What you need to know about fashion in 2022
From Matthieu Blazy’s Bottega Veneta debut to 60 years of Saint Laurent, here’s everything to keep your eyes peeled for over the year to come.
Images via Balenciaga, Versace and Louis Vuitton. Collage by Douglas Greenwood
Thought 2021 was a big year for fashion? Well, my dears, welcome to 2022! Get set for feverishly anticipated debuts, break-the-internet collaborations and landmark exhibitions, because there’s a veritable glut of bits and bobs to keep an eye out for over the next 12 months. Daunting, we know, but thank goodness you have us to guide you through it all. To prepare you for what’s in store, we’re here with a handy crib sheet of some of the most important moments on the radar – a handy way to help you tell your Bianca Saunders from your Balenciagas, your Pradidases from your Supriffanys.
A new year brings a chance for a fresh start, and nowhere does that hold more true than here on Planet Mode. In the wake of the sudden departure of Daniel Lee from Bottega Veneta late last year, one of the debuts sure to garner everyone’s attention is Matthieu Blazy’s first show. Set to take place in February as part of Milan Fashion Week (marking Bottega’s return to the MFW mothership after three seasons of itinerant ‘Salon’ shows), the chips are down that the former design director – and Maison Margiela, Celine and Calvin Klein alum – will bring hand-wrought, artisanal flair to his Bottega, a spirit well in tune with the core values of the Italian leather specialists.
In London, another fresh start worth keeping your eyes peeled for is the launch of Phoebe Philo, the label spearheaded by the queen of contemporary minimalism herself. What lies in store here is very much TBC – in characteristically hush-hush fashion, the only clue given was that the LVMH-backed would offer “clothing and accessories rooted in exceptional quality and design”. That is, of course, a given, but what makes Phoebe’s return especially noteworthy isn’t just the fact itself – rather all eyes will be on how her new offering will compare to the work of those who worked for her at Celine, and have attempted to cater to the gap in the market that emerged when she left the house in 2018 – Peter Do, Rokh, and most famous of all, Daniel Lee. Mother has arrived!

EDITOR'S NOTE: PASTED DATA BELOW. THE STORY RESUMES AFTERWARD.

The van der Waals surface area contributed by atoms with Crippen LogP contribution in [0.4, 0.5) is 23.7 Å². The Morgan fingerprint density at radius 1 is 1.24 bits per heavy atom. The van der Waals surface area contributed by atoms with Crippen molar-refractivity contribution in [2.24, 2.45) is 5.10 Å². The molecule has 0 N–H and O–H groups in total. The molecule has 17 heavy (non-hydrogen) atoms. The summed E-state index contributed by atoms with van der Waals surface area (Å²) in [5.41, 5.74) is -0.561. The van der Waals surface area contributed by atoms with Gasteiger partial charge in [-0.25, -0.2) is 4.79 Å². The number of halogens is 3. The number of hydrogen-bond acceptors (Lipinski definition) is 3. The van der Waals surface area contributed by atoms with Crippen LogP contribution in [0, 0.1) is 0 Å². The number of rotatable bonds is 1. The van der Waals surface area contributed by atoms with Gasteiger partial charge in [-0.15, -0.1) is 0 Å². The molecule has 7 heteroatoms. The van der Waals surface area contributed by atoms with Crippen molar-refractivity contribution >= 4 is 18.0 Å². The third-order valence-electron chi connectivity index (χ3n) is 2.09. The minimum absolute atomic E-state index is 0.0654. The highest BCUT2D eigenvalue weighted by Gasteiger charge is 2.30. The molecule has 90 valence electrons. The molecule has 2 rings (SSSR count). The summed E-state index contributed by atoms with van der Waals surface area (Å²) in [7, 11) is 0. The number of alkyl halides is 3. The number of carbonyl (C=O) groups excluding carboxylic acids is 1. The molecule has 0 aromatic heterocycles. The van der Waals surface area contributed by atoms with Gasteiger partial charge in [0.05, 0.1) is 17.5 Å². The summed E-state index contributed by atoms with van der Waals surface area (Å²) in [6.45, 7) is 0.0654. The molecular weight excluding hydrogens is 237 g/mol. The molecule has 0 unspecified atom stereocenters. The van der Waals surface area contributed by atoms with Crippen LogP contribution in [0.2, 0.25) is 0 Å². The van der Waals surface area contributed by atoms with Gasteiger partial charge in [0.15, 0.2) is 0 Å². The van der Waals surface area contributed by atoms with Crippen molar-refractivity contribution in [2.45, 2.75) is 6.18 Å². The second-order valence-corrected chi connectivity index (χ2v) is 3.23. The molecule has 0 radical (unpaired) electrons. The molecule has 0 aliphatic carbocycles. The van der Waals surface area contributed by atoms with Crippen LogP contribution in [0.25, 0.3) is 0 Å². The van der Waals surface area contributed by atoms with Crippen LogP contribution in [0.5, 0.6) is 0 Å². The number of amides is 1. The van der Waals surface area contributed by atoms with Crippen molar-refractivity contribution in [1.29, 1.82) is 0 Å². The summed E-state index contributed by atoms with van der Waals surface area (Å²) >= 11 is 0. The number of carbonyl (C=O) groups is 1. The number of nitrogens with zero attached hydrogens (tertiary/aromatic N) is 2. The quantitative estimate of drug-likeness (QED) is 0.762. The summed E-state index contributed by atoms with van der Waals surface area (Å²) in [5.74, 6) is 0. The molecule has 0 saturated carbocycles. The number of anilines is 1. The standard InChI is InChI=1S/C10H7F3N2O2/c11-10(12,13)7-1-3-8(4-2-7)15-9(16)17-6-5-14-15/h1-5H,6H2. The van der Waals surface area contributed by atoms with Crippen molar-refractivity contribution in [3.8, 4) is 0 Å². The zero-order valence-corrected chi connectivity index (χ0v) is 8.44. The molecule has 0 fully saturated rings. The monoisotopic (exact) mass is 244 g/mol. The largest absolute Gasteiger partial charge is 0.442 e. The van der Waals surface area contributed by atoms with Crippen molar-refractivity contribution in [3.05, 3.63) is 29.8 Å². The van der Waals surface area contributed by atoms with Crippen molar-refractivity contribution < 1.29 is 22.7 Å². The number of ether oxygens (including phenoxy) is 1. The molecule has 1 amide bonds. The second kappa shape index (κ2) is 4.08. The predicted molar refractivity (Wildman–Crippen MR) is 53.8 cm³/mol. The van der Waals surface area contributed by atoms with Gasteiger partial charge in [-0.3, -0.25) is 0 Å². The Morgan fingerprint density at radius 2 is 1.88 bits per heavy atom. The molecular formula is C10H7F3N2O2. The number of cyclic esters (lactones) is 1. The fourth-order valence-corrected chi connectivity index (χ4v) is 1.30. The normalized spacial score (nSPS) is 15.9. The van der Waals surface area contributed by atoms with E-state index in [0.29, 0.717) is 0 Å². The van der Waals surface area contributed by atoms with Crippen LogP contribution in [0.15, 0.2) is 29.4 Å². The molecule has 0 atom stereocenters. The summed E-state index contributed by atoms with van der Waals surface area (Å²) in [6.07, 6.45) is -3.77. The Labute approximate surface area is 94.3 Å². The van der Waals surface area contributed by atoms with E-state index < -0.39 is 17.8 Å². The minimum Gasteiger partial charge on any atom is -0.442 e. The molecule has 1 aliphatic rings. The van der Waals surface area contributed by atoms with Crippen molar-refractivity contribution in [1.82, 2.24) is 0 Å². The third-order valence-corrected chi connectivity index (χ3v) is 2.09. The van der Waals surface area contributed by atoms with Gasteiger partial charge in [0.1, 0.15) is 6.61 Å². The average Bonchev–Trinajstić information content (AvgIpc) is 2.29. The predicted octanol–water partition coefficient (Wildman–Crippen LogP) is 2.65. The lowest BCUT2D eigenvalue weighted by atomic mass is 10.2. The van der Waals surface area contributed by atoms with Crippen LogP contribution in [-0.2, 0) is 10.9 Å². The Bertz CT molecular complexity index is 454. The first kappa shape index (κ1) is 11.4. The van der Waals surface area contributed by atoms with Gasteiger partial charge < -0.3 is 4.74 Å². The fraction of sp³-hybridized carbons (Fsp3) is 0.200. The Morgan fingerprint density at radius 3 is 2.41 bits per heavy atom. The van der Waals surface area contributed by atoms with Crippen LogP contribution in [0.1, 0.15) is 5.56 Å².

Looking to the other side of the channel, though, put Paris Fashion Week Men’s in your calendar. In January, Bianca Saunders will be taking to the runway for the very first time on menswear’s most esteemed stage and Nigo, the godfather of Japanese streetwear, will present his first collection for Kenzo. As much as it will an important season for hellos, there’s an even more important goodbye to take into account. On January 20th, at the Louis Vuitton Men’s show, the industry will come together to pay tribute to one of its greatest designers, Virgil Abloh, who passed suddenly in November 2021. More than an opportunity to remember the maverick creative, it will be a celebration of Virgil’s life and work, where some of his final designs for Louis Vuitton will also be shared.
Collaborations x collaborations
If 2021 taught us anything, it’s that teamwork is very much in right now. From Fendace to Balucci (Gucciaga?), Supreme x Tiffany & Co. to Palace x Harrods, last year saw the collaboration (sorry, ‘mutual hacking’!) industrial complex whirring at unforeseen speed. And it ain’t showing any sign of slowing down soon. Later this month, Burberry will reveal its Pre-Fall 22 collection, designed in collaboration with Lea T, a supermodel, trans advocate and longtime muse of Riccardo Tisci’s. What’s more, in a show of the Italian designer’s commitment to a more collaborative way of doing things, all of the house’s pre-collections going forward will be designed in collaboration with a different creative partner.